Between the Gutter and the Sky
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by Babe King
Description: This hunky youth worker is NOT what the doctor ordered! Dr. Jaclyn Donnel will fight anything to fix the inefficient health care system that let her father die. When charismatic youth worker, Sam Allen's expensive new rescue program threatens her under-funded ER, they're bound to butt heads. Sam knows first hand that the only way out of the gutter is a hand up. He's determined to save Tasmania's street kids, regardless of cost and the sexy, headstrong doctor opposing him, until one youth demands a price even Sam won't pay--Jaclyn's life. They may not save the world, but they might just save each other.
eBook Publisher: Freya's Bower/Freya's Bower, 2007 2007
eBookwise Release Date: July 2009
Available eBook Formats: OEBFF Format (IMP) [266 KB]
Reading time: 160-224 min.
A bar anchored each end of Jansen's Alley, making it a good place for the inebriated to relieve themselves as they stumbled home. The feral smells of gasoline and old drunks' urine--probably still twenty percent proof--seeped from derelict walls. The nearest streetlamp had been smashed. No one would replace it here. Some things were better done in darkness. The lamp across the street cast a wide, dirty circle, lending just enough light to cast long intrepid shadows over graffiti-covered, multi-leveled buildings.
Decades earlier, the area had been a fashionable place to shop. Now, cheap run-down outlets interspersed with vacant, boarded-up shops. Rebel turf. Trespassers were often robbed and given a taste of their own blood. Memories of the coppery salt taste still filled Sam's mouth as he pushed between the dumpsters, seeing again the assembled army of misfits in their blue jeans and black T uniform. His comrades in arms. Years had passed, yet still the heat from their sweaty bodies as they jostled and scuffled getting ready to protect their turf affected him ... Past memories had his shoulders tensing, his fists curled.
The noisy throng jostled--smoking and swearing--the denim skunges over their shirts branding them brothers. Rebels without a cause, looking for someone to rumble.
Dicko sauntered over with his fingers stuck through the belt straps of his straight-legged jeans. "Hey, Sam. Lend me your knife, man. Your ma's gonna whoop you good if you get cut up again. You talk better with your fists, anyhow."
Dicko light-fingered the knife and swooped it overhead. It flashed in the night, but he fumbled the weapon and almost took out an eye. Didn't get his nickname for nothing. Sam had been pissed at him, but there'd been no time to retrieve his knife. Rats scurried in the darkness of the alley, not all of them on four legs. The soft chant of fight pulsed through his blood as the sounds of the rival gang approached.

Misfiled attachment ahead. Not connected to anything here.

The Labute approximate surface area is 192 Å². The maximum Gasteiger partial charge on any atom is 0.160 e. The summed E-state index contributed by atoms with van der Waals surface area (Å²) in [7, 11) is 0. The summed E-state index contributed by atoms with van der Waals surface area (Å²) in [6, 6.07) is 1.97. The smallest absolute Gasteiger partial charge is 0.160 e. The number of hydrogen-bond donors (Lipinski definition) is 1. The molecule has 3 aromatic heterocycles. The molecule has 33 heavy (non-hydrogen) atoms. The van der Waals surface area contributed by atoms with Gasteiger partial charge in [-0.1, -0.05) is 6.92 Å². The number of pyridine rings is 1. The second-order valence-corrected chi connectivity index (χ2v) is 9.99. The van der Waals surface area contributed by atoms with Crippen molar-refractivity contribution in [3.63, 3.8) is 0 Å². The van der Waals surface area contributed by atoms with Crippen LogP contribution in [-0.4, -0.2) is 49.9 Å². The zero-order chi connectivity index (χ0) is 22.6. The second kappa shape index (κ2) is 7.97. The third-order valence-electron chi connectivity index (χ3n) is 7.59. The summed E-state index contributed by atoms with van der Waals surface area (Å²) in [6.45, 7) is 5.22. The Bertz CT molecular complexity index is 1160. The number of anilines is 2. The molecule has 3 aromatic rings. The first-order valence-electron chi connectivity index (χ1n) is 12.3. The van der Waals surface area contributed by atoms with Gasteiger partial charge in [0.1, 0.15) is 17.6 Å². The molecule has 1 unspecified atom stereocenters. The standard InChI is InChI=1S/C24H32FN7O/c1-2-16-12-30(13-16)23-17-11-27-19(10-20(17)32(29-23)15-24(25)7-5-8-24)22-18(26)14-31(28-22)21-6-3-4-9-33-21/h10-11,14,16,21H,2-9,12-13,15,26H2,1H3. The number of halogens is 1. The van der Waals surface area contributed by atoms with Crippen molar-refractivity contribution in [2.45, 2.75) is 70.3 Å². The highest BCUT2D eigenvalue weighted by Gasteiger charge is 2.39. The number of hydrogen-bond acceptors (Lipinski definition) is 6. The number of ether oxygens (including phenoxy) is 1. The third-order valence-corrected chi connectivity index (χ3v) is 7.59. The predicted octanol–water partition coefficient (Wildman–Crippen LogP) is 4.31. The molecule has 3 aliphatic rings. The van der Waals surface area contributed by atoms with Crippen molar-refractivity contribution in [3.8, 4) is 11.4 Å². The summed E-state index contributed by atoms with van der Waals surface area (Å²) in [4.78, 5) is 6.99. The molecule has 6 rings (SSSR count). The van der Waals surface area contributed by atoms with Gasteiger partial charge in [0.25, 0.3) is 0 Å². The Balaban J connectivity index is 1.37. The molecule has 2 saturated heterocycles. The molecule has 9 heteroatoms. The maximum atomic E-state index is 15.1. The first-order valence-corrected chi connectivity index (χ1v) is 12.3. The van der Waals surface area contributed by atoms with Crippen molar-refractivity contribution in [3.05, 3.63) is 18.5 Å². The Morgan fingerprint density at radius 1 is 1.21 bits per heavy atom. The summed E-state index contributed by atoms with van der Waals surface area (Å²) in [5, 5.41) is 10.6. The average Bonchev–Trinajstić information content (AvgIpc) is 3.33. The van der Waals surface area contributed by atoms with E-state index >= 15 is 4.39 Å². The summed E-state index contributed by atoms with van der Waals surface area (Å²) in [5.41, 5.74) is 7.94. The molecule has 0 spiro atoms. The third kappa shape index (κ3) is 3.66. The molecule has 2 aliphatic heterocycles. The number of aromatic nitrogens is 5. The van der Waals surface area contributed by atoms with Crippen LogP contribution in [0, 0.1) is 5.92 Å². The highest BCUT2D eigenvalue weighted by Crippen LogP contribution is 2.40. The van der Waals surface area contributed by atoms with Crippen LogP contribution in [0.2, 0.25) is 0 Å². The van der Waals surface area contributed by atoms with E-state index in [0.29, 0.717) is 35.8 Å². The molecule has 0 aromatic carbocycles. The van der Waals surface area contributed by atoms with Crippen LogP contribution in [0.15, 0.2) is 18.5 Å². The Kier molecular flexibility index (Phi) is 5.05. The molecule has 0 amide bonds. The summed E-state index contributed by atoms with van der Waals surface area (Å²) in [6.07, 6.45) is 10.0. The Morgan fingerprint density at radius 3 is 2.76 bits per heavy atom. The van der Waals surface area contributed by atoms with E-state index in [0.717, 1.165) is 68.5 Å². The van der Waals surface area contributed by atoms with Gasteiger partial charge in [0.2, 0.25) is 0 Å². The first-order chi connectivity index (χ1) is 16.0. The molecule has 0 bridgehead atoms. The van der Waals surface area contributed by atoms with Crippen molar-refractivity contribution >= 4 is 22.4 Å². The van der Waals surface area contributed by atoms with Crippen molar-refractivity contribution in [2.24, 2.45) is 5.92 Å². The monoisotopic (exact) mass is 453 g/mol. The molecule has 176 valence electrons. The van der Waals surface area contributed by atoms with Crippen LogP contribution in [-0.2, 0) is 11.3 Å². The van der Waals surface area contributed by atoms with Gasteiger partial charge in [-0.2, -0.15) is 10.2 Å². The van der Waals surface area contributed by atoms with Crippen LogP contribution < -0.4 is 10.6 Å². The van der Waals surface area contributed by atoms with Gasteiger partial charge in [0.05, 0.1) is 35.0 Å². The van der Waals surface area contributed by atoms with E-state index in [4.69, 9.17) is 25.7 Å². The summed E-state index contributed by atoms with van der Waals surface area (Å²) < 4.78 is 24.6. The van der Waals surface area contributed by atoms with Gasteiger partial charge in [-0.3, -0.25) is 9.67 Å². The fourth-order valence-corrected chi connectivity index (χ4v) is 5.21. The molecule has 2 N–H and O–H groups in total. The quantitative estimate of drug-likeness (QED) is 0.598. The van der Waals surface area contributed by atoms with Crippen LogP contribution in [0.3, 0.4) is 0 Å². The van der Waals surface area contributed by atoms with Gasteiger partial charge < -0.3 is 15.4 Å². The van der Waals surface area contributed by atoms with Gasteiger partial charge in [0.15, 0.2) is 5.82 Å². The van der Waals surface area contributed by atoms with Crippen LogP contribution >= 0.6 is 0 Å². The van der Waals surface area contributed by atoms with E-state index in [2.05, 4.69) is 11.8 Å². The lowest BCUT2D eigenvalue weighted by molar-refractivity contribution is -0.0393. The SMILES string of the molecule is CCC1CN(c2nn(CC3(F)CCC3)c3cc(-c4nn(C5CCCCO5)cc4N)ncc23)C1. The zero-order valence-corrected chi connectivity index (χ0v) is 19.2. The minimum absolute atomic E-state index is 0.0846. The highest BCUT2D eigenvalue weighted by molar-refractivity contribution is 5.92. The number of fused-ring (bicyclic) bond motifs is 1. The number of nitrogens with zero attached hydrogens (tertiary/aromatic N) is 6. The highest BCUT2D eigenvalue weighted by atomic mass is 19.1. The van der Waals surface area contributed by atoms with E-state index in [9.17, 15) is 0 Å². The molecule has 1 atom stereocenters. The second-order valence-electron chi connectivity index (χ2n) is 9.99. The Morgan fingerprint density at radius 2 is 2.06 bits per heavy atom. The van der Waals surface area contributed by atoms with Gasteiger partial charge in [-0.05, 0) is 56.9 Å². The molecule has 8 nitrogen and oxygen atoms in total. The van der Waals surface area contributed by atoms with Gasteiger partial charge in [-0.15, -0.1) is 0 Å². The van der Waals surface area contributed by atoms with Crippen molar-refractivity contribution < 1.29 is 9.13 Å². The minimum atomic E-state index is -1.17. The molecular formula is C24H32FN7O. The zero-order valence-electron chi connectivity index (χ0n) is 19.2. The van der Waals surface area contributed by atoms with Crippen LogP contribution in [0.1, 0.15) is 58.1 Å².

Moses, the Rebel sergeant-of-arms, swaggered up beside him, scowling and ready for action. He cracked his battle-scarred knuckles, whistled, and the world turned red and sticky on a human roar of hate.
Punches landed, kicks connected, but any pain throbbed somewhere removed, somewhere for later when the bloodlust wore off. Sam's fists turned raw, his knuckles split as he crunched through enemies. Every hit released the stored resentment of a thousand abandoned days. Each punch payback for a father who didn't love him. A mother who couldn't cope.
Dicko fell, but his grubby hand still wielded Sam's knife. With a sickening thrust, his blade plunged deep into the chest of Dicko's attacker. Blood spurted everywhere. Hell, he'd never seen so much blood. The kid fell over Dicko with the knife still sticking out of him like Excalibur in its rock.
Flashing blue lights swept the alley, the fight, and his mates, like a devil's disco in the depths of frozen hell. A scurry of feet scraped around him. Gang members fled. He retrieved his knife, pulled it out of the gasping, dying kid, and wiped congealing gore on his shirt as if drying the supper dishes. Terror sparked in the kid's eyes as he died in the dirty gutter, yet Sam felt nothing but numb, blank shock. A policeman yanked his arms behind his back and clicked the cold cuffs around his wrists. He didn't care. Didn't even fight them off...
Sam breathed hard, his face bathed in sweat. He looked at the cold alley now. This place of nightmares, failure and death still haunted him, yet he saw nothing more than a run-down hovel in want of cleaning and repair. Things changed. The alley was no longer a boogieman. He wasn't a scared, confused kid anymore.
A soft sobbing led him to one of the dumpsters and he lifted its lid. Neville lay inside, curled around stinking trash and rubble. What whoreson fate left a vulnerable fifteen-year-old here overnight? Heck, he wanted to shake people for not caring, for not doing more to help.
Sam checked Neville over quickly, but aside from being filthy and reeking of urine, the boy looked unhurt. Maybe he'd wet himself. At least he hadn't set another fire as he did sometimes when afraid.
"Shh," Sam soothed, offering Neville a hand. "You're okay now. Come on out. There's nothing here to hurt you anymore. I'll keep you safe and take you home."